As reported last week, the American Academy of Pediatrics, along with the American Academy of Child and Adolescent Psychiatry and the Children’s Hospital Association, have responded to a shocking rise in families seeking urgent mental health help for their children by referring it, not just a crisis, but a national emergency. What this suggests is that the impact the COVID-19 pandemic has had on mental health may be causing the most damage on both ends of the spectrum — the young and the old.
We must start to not only do a better job of addressing the mental health needs of youngsters, but also start to address the problem of ageism in this country with an equal sense of urgency.
Ageism is a global concern. In recognition of the problem earlier this year, the World Health Organization announced a global campaign to combat what it called “discrimination against older adults that is pervasive and harmful but often unrecognized.”
According to the Kaiser Health Network, mental health professionals have for several years been attempting to educate people about escalating age discrimination in this country. They have also been working to change policies and laws to promote age equity.
As reported by Kaiser, long before there was a pandemic, a 2015 study by the FrameWorks Institute, an organization that studies social issues, showed that many people commonly linked aging with images of deterioration, dependency and decline. Then the pandemic hit, and the perception got even worse. These stereotypes “almost surely contributed to policies that harmed older adults during the pandemic,” says Kaiser Health Network’s Judith Graham.
Cast aside was the fact that older adults vary widely in their abilities. Out of mind were the substantial number of older Americans who are healthy, independent and capable of contributing to society. In their place, a shocking death toll of the group hardest hit, the more than 500,000 older Americans who died from contracting COVID-19. If we were having trouble distinguishing old age from disease before, then what now?
Aging is a normal process. Equating old age with disease is not only wrong but dangerous. It is why there is now a movement underway calling for “old age to be removed as one of the causes and symptoms of disease in (a pending) revision of the International Classification of Diseases, a global resource used to standardize health data worldwide,” says Graham.
While that would be a start, it is hardly enough. Not only are older Americans forgotten or dismissed nowadays, but they are also continuing to be greatly exploited.
According to the Crime Report, a nonprofit multimedia information and networking resource platform, older Americans have been the prime target of fraudsters during the pandemic. In the latest annual Department of Justice report, since July 2020, the department has brought more than “220 criminal and civil enforcement actions in nearly 20 different types of fraud cases that targeted the elderly,” says the report.
“Experts speculate that the elderly were especially vulnerable because they spent more time on the internet and over the phone to stay in touch with family during the lockdowns and other measures imposed during the pandemic,” writes the Crime Report’s Andrea Cipriano.
“While technology has brought the world together in many ways, it has also opened the door to a myriad of fraud schemes that prey upon older adults,” says Deputy Attorney General Lisa O. Monaco commenting on the report.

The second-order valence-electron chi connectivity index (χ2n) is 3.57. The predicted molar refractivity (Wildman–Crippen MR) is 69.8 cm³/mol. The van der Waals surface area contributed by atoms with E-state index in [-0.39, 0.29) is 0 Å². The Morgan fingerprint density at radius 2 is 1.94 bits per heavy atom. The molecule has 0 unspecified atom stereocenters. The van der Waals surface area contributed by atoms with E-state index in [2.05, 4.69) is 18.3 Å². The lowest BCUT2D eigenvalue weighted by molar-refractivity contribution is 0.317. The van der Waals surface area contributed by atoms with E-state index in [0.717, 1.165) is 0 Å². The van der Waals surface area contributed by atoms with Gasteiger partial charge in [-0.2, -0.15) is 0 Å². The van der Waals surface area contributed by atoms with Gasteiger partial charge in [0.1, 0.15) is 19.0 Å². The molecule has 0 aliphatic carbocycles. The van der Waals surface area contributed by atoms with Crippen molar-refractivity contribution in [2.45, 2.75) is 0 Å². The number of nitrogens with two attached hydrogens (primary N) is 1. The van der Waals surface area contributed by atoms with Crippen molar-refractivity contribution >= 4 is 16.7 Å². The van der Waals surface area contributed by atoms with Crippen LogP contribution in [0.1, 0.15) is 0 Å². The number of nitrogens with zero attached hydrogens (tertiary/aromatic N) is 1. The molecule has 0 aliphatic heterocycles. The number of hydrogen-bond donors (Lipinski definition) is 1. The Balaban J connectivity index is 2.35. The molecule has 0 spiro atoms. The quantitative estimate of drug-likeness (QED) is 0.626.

“The Department of Justice report outlines countless cases of fake popup messages that convince victims to think that their computers are infected with malware, and that by calling a number listed and paying a fee, their computer would be saved,” says Cipriano. “Other popular scams have been from telemarketers who falsely claim someone’s identity has been stolen, or that they need to send money through gift cards to get out of legal trouble … Other pandemic scams surround unemployment fraud that has sucked anywhere from $87 million to $400 billion in unemployment relief.”
We are now in the midst of Medicare’s open-enrollment period, which began Oct. 15 and runs through Dec. 7, and not surprisingly has become open season on exploiting older Americans.
According to the Washington Post, “federal officials say complaints are rising from seniors tricked into buying policies — without their consent or lured based on questionable information — that may not cover their drugs or include their doctors.”
As explained to the Post by an Iowa resident named Linda Heimer, for her it started with a phone call she got back in October. Heimer was wise enough not to answer her phone unless caller ID displayed a number she recognized, but this call showed the number of the hospital where her doctor works, so she answered the call. The person on the phone said she needed Heimer’s Medicare number to make sure it was correct for the new card she would receive.
“I can’t believe this, but I gave her my card number,” Heimer says. As the call went on, she got suspicious and hung up. She then contacted the 800-MEDICARE helpline to get a new Medicare number, as well as the AARP Fraud Watch Network Helpline and the Federal Trade Commission.
“Armed with that number, scammers could bill Medicare for services and medical supplies that beneficiaries never receive,” writes the Post’s Susan Jaffe. “The scammers could sign seniors up for a Medicare Advantage or drug plan without their knowledge.”
Due to numerous complaints of misleading practices, “the Centers for Medicare and Medicaid Services has threatened to penalize private insurance companies selling Medicare Advantage and drug plans if they or agents working on their behalf mislead consumers,” reports Jaffe. “The department will not hesitate to use all the tools at its disposal to identify and disrupt such schemes, wherever they may originate or occur,” says Deputy Attorney General Monaco.